Supercontinent

Although not a supercontinent, the current Afro-Eurasia landmass contains about 57% of Earth's land area.
As the slab is subducted into the mantle, the more dense material will break off and sink to the lower mantle creating a discontinuity elsewhere known as a slab avalanche
The effects of mantle plumes possibly caused by slab avalanches elsewhere in the lower mantle on the breakup and assembly of supercontinents
U–Pb ages of 5,246 concordant detrital zircons from 40 of Earth's major rivers

Assembly of most or all of Earth's continental blocks or cratons to form a single large landmass.

- Supercontinent

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Jurassic

Geologic period and stratigraphic system that spanned from the end of the Triassic Period million years ago to the beginning of the Cretaceous Period, approximately Mya.

Portrait of Alexandre Brongniart, who coined the term "Jurassic"
Folded Lower Jurassic limestone layers of the Doldenhorn nappe at Gasteretal, Switzerland
Middle Jurassic strata in Neuquén Province, Argentina
Tidwell Member of the Morrison Formation (Upper Jurassic), Colorado
Base Aalenian GSSP at Fuentelsaz
Pangaea at the start of Jurassic
The breakup of Gondwanaland took place during the Late Jurassic, the Indian Ocean opened up as a result
Formation of the Pacific Plate during the Early Jurassic
Grainstone with calcitic ooids and sparry calcite cement; Carmel Formation, Middle Jurassic, of southern Utah, USA
Petrified Araucaria mirabilis cone from the Middle Jurassic of Argentina
Leaves of Ginkgo huttonii from the Middle Jurassic of England
Sagenopteris phillipsi (Caytoniales) from the Middle Jurassic of Yorkshire, England
Holotype specimen of Platysuchus, a telosaurid thalattosuchian
Thalassemys, a thalassochelydian sea turtle known from the Late Jurassic of Germany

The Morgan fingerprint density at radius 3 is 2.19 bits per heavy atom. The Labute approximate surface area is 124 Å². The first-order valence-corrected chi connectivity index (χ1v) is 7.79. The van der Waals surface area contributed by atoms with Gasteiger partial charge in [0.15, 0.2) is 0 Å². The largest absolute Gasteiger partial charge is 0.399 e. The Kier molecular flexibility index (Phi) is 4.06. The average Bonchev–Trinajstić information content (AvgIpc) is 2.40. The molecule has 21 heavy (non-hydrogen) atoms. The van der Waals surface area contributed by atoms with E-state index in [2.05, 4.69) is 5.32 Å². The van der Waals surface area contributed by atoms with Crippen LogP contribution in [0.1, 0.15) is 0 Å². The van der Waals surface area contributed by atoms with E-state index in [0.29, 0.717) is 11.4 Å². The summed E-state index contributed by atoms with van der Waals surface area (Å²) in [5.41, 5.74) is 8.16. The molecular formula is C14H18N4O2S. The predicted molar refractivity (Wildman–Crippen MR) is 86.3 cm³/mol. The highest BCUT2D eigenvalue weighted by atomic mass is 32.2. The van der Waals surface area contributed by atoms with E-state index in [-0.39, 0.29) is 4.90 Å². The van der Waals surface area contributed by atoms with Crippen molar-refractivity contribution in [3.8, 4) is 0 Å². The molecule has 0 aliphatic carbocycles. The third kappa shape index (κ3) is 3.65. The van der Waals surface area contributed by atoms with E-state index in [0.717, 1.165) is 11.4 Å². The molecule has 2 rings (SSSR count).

Skeleton of Coeruleodraco
Fossil of Ichthyosaurus somersetensis at the Natural History Museum, London
Rhomaleosaurus cramptoni at the Natural History Museum
Skeleton of Rhamphorhynchus muensteri at Teylers Museum, Haarlem
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Skeleton of Heterodontosaurus, a primitive ornithischian from the Early Jurassic of South Africa
Skeleton of Mamenchisaurus sinocanadorum from the Middle-Late Jurassic of China
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Henkelotherium, a likely arboreal dyolestoid from the Late Jurassic of Portugal
Coelacanth from the Solnhofen Limestone
Head and forefin of Pachycormus, an extinct pachycormiform fish
Fossil of Palaeocarcharias, the oldest known lamniform shark
Lichnomesopsyche daohugouensis, an extinct mesopsychid scorpionfly from the Late Jurassic of China
Mongolarachne from the Late Jurassic of China
Eryon, a polychelidan decapod crustacean from the Late Jurassic of Germany.
Vadasaurus herzogi, a rynchocephalian from the Upper Jurassic Solnhofen Limestone of Germany
Homeosaurus maximiliani, a rynchocephalian from the Solnhofen Limestone
Pleurosaurus,, an aquatic rhynchocephalian from the Late Jurassic of Europe
Eichstaettisaurus schroederi,, an extinct lizard from the Solnhofen Limestone
Skeleton of Ceratosaurus, a ceratosaurid from the Late Jurassic of North America
Skeleton of Monolophosaurus, a basal tetanuran from the Middle Jurassic of China
Restoration of Yi qi, a scansoriopterygid from the Middle to Late Jurassic of China

By the beginning of the Jurassic, the supercontinent Pangaea had begun rifting into two landmasses: Laurasia to the north and Gondwana to the south.

Rodinia

Proposed reconstruction of Rodinia for 750 Ma, with orogenic belts of 1.1 Ga age highlighted in green. Red dots indicate 1.3–1.5 Ga A-type granites.
Rodinia at 900 Ma. "Consensus" reconstruction of Li et al. 2008.

Rodinia (from the Russian родина, rodina, meaning "motherland, birthplace" ) was a Neoproterozoic supercontinent that assembled 1.1–0.9 billion years ago and broke up 750–633 million years ago.

Mesoproterozoic

Geologic era that occurred from.

The rock cycle shows the relationship between igneous, sedimentary, and metamorphic rocks.

The major events of this era are the breakup of the Columbia supercontinent, the formation of the Rodinia supercontinent, and the evolution of sexual reproduction.

Phanerozoic

Current geologic eon in the geologic time scale, and the one during which abundant animal and plant life has existed.

Dalmanites limulurus, a species of Silurian trilobites
Cephalaspis, a jawless fish
Proterogyrinus, a Carboniferous amphibian (non-amniote tetrapod)